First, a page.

When I returned home to the real world, I found myself standing on level ground with people who had taken a completely different path with their time on this Earth. I looked at the guy next door and wished my life was that easy, while he looked at me and wished his could’ve been this exciting. I envied him: he still had his wife, his kids, and he was able to enjoy them every day after he left his simple job. I, on the other hand, had an incredibly dangerous job. I went home alone, and I did not see my kids every day.
Back at home, I wondered about the future. In fifty years, laying on my death bed, I hoped someone would be there to hold my hand when I passed. My neighbor didn’t worry about things like that; he would always have a room full of people around to grieve and celebrate life with, those who could comfort him at the end. Who would be there to hold my hand? I had made choices my whole life thinking that they were good for the team, but the aftermath had proven quite different. Somehow the more I focused on the team, the more selfish I became from the perspective of my family.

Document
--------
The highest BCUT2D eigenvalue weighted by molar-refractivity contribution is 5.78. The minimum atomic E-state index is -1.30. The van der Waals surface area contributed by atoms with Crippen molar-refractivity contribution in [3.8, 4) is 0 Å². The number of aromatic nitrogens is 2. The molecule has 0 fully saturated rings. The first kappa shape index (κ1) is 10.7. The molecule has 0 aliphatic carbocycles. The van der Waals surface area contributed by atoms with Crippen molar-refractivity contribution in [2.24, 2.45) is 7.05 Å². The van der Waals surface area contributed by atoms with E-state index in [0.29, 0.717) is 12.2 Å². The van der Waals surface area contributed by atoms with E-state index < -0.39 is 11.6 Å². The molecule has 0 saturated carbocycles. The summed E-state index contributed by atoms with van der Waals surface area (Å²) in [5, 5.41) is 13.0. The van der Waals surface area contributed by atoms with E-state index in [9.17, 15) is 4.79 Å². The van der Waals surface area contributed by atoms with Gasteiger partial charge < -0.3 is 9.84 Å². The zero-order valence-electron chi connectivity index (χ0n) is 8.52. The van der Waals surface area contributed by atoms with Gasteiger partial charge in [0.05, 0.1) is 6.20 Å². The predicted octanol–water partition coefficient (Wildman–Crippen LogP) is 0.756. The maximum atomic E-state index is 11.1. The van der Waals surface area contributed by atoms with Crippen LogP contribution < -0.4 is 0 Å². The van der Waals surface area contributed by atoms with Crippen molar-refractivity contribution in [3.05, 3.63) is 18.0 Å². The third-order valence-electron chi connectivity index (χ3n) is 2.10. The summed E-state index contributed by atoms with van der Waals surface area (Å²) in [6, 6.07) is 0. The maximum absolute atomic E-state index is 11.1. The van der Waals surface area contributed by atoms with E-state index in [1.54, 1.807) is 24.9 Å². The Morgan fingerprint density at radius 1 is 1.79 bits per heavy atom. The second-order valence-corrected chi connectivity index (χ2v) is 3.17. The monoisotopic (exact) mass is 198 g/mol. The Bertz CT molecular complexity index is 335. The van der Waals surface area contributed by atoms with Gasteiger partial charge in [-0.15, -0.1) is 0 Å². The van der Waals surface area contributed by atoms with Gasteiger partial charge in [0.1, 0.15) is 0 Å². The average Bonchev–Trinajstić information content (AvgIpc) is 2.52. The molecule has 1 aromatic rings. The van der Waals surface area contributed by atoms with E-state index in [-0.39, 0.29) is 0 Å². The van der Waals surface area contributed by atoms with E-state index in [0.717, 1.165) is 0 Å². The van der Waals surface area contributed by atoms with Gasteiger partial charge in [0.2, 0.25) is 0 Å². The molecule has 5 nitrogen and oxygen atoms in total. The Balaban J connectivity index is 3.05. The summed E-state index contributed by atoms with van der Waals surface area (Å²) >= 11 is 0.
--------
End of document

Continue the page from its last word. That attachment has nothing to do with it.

The guy next door went to college, got married, and raised a family. He had seen his children being born, he had seen their first steps, and he had heard their first words. What had I heard from my dark, empty house?
Balance is never spoken of in our community because it isn’t relevant, at least not to the mission anyway. The mission is about today, feelings and bullshit are for later. The key is to focus on our training and live through today. Everything else is secondary. This is a necessary evil for Special Operations units.